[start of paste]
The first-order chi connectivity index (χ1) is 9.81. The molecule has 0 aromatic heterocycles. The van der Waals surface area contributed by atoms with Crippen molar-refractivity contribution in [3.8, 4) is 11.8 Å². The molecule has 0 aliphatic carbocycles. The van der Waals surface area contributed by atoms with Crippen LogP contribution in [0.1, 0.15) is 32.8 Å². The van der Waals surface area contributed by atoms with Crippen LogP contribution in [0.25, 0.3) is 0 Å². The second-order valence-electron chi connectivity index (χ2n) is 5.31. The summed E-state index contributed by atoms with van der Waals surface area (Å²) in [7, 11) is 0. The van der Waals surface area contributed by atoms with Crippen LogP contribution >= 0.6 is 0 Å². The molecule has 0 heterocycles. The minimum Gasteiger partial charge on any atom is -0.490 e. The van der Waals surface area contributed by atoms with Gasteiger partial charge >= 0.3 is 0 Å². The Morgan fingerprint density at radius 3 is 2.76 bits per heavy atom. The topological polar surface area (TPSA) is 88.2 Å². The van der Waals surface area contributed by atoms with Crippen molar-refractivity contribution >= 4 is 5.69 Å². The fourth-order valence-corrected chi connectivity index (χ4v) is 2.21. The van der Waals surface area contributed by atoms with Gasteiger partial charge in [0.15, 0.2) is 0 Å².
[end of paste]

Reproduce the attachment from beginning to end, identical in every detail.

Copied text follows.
The first-order chi connectivity index (χ1) is 9.81. The molecule has 0 aromatic heterocycles. The van der Waals surface area contributed by atoms with Crippen molar-refractivity contribution in [3.8, 4) is 11.8 Å². The molecule has 0 aliphatic carbocycles. The van der Waals surface area contributed by atoms with Crippen LogP contribution in [0.1, 0.15) is 32.8 Å². The van der Waals surface area contributed by atoms with Crippen LogP contribution in [0.25, 0.3) is 0 Å². The second-order valence-electron chi connectivity index (χ2n) is 5.31. The summed E-state index contributed by atoms with van der Waals surface area (Å²) in [7, 11) is 0. The van der Waals surface area contributed by atoms with Crippen LogP contribution >= 0.6 is 0 Å². The molecule has 0 heterocycles. The minimum Gasteiger partial charge on any atom is -0.490 e. The van der Waals surface area contributed by atoms with Gasteiger partial charge >= 0.3 is 0 Å². The Morgan fingerprint density at radius 3 is 2.76 bits per heavy atom. The topological polar surface area (TPSA) is 88.2 Å². The van der Waals surface area contributed by atoms with Crippen molar-refractivity contribution >= 4 is 5.69 Å². The fourth-order valence-corrected chi connectivity index (χ4v) is 2.21. The van der Waals surface area contributed by atoms with Gasteiger partial charge in [0.15, 0.2) is 0 Å².